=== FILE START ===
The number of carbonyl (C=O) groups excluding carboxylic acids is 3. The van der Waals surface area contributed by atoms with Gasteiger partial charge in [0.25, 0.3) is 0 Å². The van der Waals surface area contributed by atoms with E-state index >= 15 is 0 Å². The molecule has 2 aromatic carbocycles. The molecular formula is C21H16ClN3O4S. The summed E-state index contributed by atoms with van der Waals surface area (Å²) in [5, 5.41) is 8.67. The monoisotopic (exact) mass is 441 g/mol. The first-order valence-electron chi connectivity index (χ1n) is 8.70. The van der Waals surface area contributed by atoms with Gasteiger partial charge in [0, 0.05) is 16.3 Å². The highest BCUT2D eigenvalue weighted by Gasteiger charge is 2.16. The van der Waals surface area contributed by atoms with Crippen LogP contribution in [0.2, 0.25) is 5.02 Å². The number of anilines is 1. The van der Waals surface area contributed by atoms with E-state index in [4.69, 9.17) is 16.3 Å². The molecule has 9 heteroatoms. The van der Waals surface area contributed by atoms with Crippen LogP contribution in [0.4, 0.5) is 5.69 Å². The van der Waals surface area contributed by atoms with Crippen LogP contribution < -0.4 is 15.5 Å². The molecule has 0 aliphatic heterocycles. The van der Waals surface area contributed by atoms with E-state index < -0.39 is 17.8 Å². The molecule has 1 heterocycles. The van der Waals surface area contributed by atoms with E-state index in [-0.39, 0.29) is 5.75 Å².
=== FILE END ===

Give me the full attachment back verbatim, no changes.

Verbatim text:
The number of carbonyl (C=O) groups excluding carboxylic acids is 3. The van der Waals surface area contributed by atoms with Gasteiger partial charge in [0.25, 0.3) is 0 Å². The van der Waals surface area contributed by atoms with E-state index >= 15 is 0 Å². The molecule has 2 aromatic carbocycles. The molecular formula is C21H16ClN3O4S. The summed E-state index contributed by atoms with van der Waals surface area (Å²) in [5, 5.41) is 8.67. The monoisotopic (exact) mass is 441 g/mol. The first-order valence-electron chi connectivity index (χ1n) is 8.70. The van der Waals surface area contributed by atoms with Gasteiger partial charge in [0, 0.05) is 16.3 Å². The highest BCUT2D eigenvalue weighted by Gasteiger charge is 2.16. The van der Waals surface area contributed by atoms with Crippen LogP contribution in [0.2, 0.25) is 5.02 Å². The number of anilines is 1. The van der Waals surface area contributed by atoms with E-state index in [4.69, 9.17) is 16.3 Å². The molecule has 9 heteroatoms. The van der Waals surface area contributed by atoms with Crippen LogP contribution in [0.4, 0.5) is 5.69 Å². The van der Waals surface area contributed by atoms with Crippen LogP contribution < -0.4 is 15.5 Å². The molecule has 0 aliphatic heterocycles. The van der Waals surface area contributed by atoms with E-state index < -0.39 is 17.8 Å². The molecule has 1 heterocycles. The van der Waals surface area contributed by atoms with E-state index in [-0.39, 0.29) is 5.75 Å².